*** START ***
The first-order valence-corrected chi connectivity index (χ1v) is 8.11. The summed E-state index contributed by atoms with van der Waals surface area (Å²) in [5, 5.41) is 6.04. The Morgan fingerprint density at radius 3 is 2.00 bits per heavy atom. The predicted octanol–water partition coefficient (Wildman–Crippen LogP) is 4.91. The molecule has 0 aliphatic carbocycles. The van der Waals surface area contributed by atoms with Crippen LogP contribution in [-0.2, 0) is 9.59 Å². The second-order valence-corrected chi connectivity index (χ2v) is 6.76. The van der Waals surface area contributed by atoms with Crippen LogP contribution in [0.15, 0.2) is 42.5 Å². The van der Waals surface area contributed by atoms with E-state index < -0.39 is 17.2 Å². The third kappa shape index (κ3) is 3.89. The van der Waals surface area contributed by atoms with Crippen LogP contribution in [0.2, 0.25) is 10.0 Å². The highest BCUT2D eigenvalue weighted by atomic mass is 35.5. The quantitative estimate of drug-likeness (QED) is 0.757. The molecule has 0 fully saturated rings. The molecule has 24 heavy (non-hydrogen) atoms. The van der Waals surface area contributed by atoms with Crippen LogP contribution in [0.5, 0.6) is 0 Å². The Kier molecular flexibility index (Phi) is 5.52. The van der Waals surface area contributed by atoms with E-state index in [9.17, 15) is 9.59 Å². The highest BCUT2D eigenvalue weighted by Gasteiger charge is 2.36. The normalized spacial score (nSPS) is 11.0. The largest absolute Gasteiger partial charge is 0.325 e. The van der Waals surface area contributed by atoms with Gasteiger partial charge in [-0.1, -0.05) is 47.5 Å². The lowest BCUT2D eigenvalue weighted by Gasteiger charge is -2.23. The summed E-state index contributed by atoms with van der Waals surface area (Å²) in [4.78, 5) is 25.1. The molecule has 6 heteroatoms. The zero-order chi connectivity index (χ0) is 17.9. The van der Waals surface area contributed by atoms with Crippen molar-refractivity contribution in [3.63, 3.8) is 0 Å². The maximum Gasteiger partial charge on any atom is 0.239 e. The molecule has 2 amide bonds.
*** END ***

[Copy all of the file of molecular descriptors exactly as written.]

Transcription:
The first-order valence-corrected chi connectivity index (χ1v) is 8.11. The summed E-state index contributed by atoms with van der Waals surface area (Å²) in [5, 5.41) is 6.04. The Morgan fingerprint density at radius 3 is 2.00 bits per heavy atom. The predicted octanol–water partition coefficient (Wildman–Crippen LogP) is 4.91. The molecule has 0 aliphatic carbocycles. The van der Waals surface area contributed by atoms with Crippen LogP contribution in [-0.2, 0) is 9.59 Å². The second-order valence-corrected chi connectivity index (χ2v) is 6.76. The van der Waals surface area contributed by atoms with Crippen LogP contribution in [0.15, 0.2) is 42.5 Å². The van der Waals surface area contributed by atoms with E-state index < -0.39 is 17.2 Å². The third kappa shape index (κ3) is 3.89. The van der Waals surface area contributed by atoms with Crippen LogP contribution in [0.2, 0.25) is 10.0 Å². The highest BCUT2D eigenvalue weighted by atomic mass is 35.5. The quantitative estimate of drug-likeness (QED) is 0.757. The molecule has 0 fully saturated rings. The molecule has 24 heavy (non-hydrogen) atoms. The van der Waals surface area contributed by atoms with Crippen LogP contribution in [0.5, 0.6) is 0 Å². The Kier molecular flexibility index (Phi) is 5.52. The van der Waals surface area contributed by atoms with E-state index in [9.17, 15) is 9.59 Å². The highest BCUT2D eigenvalue weighted by Gasteiger charge is 2.36. The normalized spacial score (nSPS) is 11.0. The largest absolute Gasteiger partial charge is 0.325 e. The van der Waals surface area contributed by atoms with Gasteiger partial charge in [-0.1, -0.05) is 47.5 Å². The lowest BCUT2D eigenvalue weighted by Gasteiger charge is -2.23. The summed E-state index contributed by atoms with van der Waals surface area (Å²) in [4.78, 5) is 25.1. The molecule has 6 heteroatoms. The zero-order chi connectivity index (χ0) is 17.9. The van der Waals surface area contributed by atoms with Crippen molar-refractivity contribution in [3.63, 3.8) is 0 Å². The maximum Gasteiger partial charge on any atom is 0.239 e. The molecule has 2 amide bonds.